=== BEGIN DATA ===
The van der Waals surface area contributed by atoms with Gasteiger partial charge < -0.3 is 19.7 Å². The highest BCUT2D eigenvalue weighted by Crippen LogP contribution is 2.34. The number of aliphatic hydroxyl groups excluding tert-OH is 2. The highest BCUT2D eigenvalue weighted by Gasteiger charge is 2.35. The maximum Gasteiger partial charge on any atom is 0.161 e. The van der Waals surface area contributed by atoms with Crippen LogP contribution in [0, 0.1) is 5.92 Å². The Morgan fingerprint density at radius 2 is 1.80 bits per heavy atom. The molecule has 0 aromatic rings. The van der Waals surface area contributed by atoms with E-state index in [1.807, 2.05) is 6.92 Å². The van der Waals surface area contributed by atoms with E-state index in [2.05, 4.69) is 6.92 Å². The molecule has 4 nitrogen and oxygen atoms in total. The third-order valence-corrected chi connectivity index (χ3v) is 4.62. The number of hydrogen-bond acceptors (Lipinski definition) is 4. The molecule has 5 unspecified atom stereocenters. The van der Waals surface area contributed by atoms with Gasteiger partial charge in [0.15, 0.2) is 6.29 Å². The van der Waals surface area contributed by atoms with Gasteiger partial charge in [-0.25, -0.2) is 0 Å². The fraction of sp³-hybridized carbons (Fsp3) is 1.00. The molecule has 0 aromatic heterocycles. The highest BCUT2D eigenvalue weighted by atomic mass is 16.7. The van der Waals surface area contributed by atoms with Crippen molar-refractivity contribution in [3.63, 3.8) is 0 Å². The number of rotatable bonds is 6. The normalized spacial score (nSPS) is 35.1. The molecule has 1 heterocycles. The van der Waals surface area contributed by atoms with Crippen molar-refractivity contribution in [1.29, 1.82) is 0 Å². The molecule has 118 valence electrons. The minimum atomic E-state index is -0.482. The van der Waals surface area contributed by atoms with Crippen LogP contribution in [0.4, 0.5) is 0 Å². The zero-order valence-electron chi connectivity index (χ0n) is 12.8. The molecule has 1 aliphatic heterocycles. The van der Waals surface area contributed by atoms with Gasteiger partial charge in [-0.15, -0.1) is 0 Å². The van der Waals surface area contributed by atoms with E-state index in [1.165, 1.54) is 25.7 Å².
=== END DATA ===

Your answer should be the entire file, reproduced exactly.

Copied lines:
The van der Waals surface area contributed by atoms with Gasteiger partial charge < -0.3 is 19.7 Å². The highest BCUT2D eigenvalue weighted by Crippen LogP contribution is 2.34. The number of aliphatic hydroxyl groups excluding tert-OH is 2. The highest BCUT2D eigenvalue weighted by Gasteiger charge is 2.35. The maximum Gasteiger partial charge on any atom is 0.161 e. The van der Waals surface area contributed by atoms with Crippen LogP contribution in [0, 0.1) is 5.92 Å². The Morgan fingerprint density at radius 2 is 1.80 bits per heavy atom. The molecule has 0 aromatic rings. The van der Waals surface area contributed by atoms with E-state index in [1.807, 2.05) is 6.92 Å². The van der Waals surface area contributed by atoms with E-state index in [2.05, 4.69) is 6.92 Å². The molecule has 4 nitrogen and oxygen atoms in total. The third-order valence-corrected chi connectivity index (χ3v) is 4.62. The number of hydrogen-bond acceptors (Lipinski definition) is 4. The molecule has 5 unspecified atom stereocenters. The van der Waals surface area contributed by atoms with Gasteiger partial charge in [0.15, 0.2) is 6.29 Å². The van der Waals surface area contributed by atoms with Gasteiger partial charge in [-0.25, -0.2) is 0 Å². The fraction of sp³-hybridized carbons (Fsp3) is 1.00. The molecule has 0 aromatic heterocycles. The highest BCUT2D eigenvalue weighted by atomic mass is 16.7. The van der Waals surface area contributed by atoms with Crippen molar-refractivity contribution in [3.63, 3.8) is 0 Å². The number of rotatable bonds is 6. The normalized spacial score (nSPS) is 35.1. The molecule has 1 heterocycles. The van der Waals surface area contributed by atoms with Crippen molar-refractivity contribution in [1.29, 1.82) is 0 Å². The molecule has 118 valence electrons. The minimum atomic E-state index is -0.482. The van der Waals surface area contributed by atoms with Crippen LogP contribution in [0.4, 0.5) is 0 Å². The zero-order valence-electron chi connectivity index (χ0n) is 12.8. The molecule has 1 aliphatic heterocycles. The van der Waals surface area contributed by atoms with Gasteiger partial charge in [-0.15, -0.1) is 0 Å². The van der Waals surface area contributed by atoms with E-state index in [1.165, 1.54) is 25.7 Å².